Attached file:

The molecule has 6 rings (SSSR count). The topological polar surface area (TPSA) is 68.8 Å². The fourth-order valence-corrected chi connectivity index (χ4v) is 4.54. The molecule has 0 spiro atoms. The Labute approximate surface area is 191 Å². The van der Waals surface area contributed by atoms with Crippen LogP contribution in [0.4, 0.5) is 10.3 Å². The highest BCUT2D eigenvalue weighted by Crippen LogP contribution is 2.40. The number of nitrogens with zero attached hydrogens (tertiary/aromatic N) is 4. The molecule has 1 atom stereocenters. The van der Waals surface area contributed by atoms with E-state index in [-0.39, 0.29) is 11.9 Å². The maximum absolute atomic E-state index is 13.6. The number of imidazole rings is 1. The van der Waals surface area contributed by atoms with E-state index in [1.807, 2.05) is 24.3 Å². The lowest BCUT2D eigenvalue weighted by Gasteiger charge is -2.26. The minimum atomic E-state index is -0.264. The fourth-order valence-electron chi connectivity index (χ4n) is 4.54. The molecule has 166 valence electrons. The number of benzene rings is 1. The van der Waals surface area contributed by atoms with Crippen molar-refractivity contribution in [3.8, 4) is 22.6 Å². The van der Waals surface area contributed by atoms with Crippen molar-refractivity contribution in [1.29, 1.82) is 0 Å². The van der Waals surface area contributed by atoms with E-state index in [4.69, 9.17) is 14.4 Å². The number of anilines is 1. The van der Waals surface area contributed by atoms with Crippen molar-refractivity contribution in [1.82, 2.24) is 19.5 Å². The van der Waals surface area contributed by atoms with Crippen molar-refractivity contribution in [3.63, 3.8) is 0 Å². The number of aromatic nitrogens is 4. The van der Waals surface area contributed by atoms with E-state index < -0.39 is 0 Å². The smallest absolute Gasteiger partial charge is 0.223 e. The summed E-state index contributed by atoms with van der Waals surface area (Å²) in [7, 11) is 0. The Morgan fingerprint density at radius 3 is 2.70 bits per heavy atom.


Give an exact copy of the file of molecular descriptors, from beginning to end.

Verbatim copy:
The molecule has 6 rings (SSSR count). The topological polar surface area (TPSA) is 68.8 Å². The fourth-order valence-corrected chi connectivity index (χ4v) is 4.54. The molecule has 0 spiro atoms. The Labute approximate surface area is 191 Å². The van der Waals surface area contributed by atoms with Crippen LogP contribution in [0.4, 0.5) is 10.3 Å². The highest BCUT2D eigenvalue weighted by Crippen LogP contribution is 2.40. The number of nitrogens with zero attached hydrogens (tertiary/aromatic N) is 4. The molecule has 1 atom stereocenters. The van der Waals surface area contributed by atoms with E-state index in [-0.39, 0.29) is 11.9 Å². The maximum absolute atomic E-state index is 13.6. The number of imidazole rings is 1. The van der Waals surface area contributed by atoms with E-state index in [1.807, 2.05) is 24.3 Å². The lowest BCUT2D eigenvalue weighted by Gasteiger charge is -2.26. The minimum atomic E-state index is -0.264. The fourth-order valence-electron chi connectivity index (χ4n) is 4.54. The molecule has 166 valence electrons. The number of benzene rings is 1. The van der Waals surface area contributed by atoms with Crippen molar-refractivity contribution in [3.8, 4) is 22.6 Å². The van der Waals surface area contributed by atoms with Crippen molar-refractivity contribution in [1.29, 1.82) is 0 Å². The van der Waals surface area contributed by atoms with E-state index in [4.69, 9.17) is 14.4 Å². The number of anilines is 1. The van der Waals surface area contributed by atoms with Crippen molar-refractivity contribution in [1.82, 2.24) is 19.5 Å². The van der Waals surface area contributed by atoms with Crippen molar-refractivity contribution in [3.63, 3.8) is 0 Å². The number of aromatic nitrogens is 4. The van der Waals surface area contributed by atoms with E-state index < -0.39 is 0 Å². The smallest absolute Gasteiger partial charge is 0.223 e. The summed E-state index contributed by atoms with van der Waals surface area (Å²) in [7, 11) is 0. The Morgan fingerprint density at radius 3 is 2.70 bits per heavy atom.